Fifty Shades of Grey

This book is extraordinary in some ways and, after so long of not really getting pulled into anything, a great change and a total keeper on my shelf.

The plot in short.

Anastasia Steele stumbles ungracefully into Mr. Grey’s office to interview him for the university’s newspaper. Oh, what a hot and enigmatic guy he is. He falls for her smart mouth and her innocence at the same time. An immoral offer is the consequence. But Mr. Grey is fucked up and he expects the impossible from Ana. She’s trying really hard to maintain a relationship with him where she gets what she wants (love) and tries to give him what he wants (submission). It doesn’t work out.

But there’s more to this book. In fact, there are fifty shades more. (I’m rolling my eyes here.)

Christian’s reason for his fucked up personality stems from a terrible beginning of childhood. The way he is – dominant, controlling, demanding, closed up, detached – it’s all coming from something that’s gone terribly wrong. Throughout the book you feel that Ana, though she doesn’t exactly know what happened to Christian in his past, is trying to reach past that part of him and find more of the small boy who can laugh and be excited about sunrises. She’s willing to give everything, but she’s expecting a door – however small – to the most protected part of him in return.

It’s clear in everything Christian does, that he cares deeply for Ana. He wants to give her what she’s seeking in a relationship, which they both call “more”. And he succeeds in very small steps. But for two steps forward, he takes one step back. He needs to control people, also Ana. If she doesn’t obey, he punishes her – by spanking, flogging, whipping, or just fucking her hard. He soon has her intimidated in a way that was hard for me to handle. She was afraid of speaking her mind, let go of life-long habits, like rolling her eyes, frowning or even just biting her lower lip, and changed to someone that wasn’t her. In fact, the only time when she could talk honestly about how she felt about all the shit that was Christian Grey is in their epic e-mail conversations. He gave her a Macbook and a Blackberry, just so he could stay in contact with her when she wasn’t with him. How awesome is that of a guy – even of a control freak. I loved the e-mail parts in this book the most.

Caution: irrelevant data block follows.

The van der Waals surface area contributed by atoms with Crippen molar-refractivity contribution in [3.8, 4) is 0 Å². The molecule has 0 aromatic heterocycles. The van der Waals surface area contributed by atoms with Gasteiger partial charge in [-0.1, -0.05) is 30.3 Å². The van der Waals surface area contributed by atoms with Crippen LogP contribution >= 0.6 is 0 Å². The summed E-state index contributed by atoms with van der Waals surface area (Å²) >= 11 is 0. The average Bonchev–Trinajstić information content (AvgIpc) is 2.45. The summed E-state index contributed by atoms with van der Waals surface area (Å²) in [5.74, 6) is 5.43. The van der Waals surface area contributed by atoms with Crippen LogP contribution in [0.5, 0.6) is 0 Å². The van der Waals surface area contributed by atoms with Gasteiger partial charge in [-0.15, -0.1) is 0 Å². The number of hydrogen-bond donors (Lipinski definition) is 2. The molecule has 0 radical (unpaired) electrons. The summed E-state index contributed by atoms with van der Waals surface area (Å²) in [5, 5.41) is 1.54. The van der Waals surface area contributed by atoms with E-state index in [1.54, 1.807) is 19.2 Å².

What I didn’t like was the fucking (among other things that I will get to later). Too much. Even if it’s part of what makes this book so popular and outstanding (was it sales strategy to pack the book with as many sex scenes as possible and then some?), it really bothered me at some point, especially where Christian took Ana’s virginity. In a few places he told her that he didn’t fall under the normal department. He doesn’t do the girlfriend thing. He doesn’t make love, but he fucks. He inflicts pain for pleasure. If you don’t believe all this, you’ll be taught a lesson in this book. Christian Grey always means what he says. But he’s ready to change. Slowly. Veeeery slowly. In fact, the change happens over 1,500 pages.

There was also something absolutely essential missing. The talk before a BDSM relationship. The character Anastasia Steele could have used some more shaping and it really didn’t work that she headed into something that she didn’t even have the guts to talk to him about. This probably is where the opinions about this book drift apart. It gave me a hard moment considering putting the book down even, but then I couldn’t because I was mystified by the character Christian Grey and just had to get through to the end.

Sometimes, during reading the first book I was thinking “Oh dear (author), you could have written this story on one third of the amount of paper used. It would have delivered the message, the emotion, the mood, and all just as well.” But then I really happened to enjoy the world around Christian Grey and loved to explore with Ana. I mean, the man flies a Helicopter to get from one town to another. He has a garage full of boy toys (mostly Audis) and he knows his way around food and wine. So yeah, why make it a short book when you could live in that place a little longer?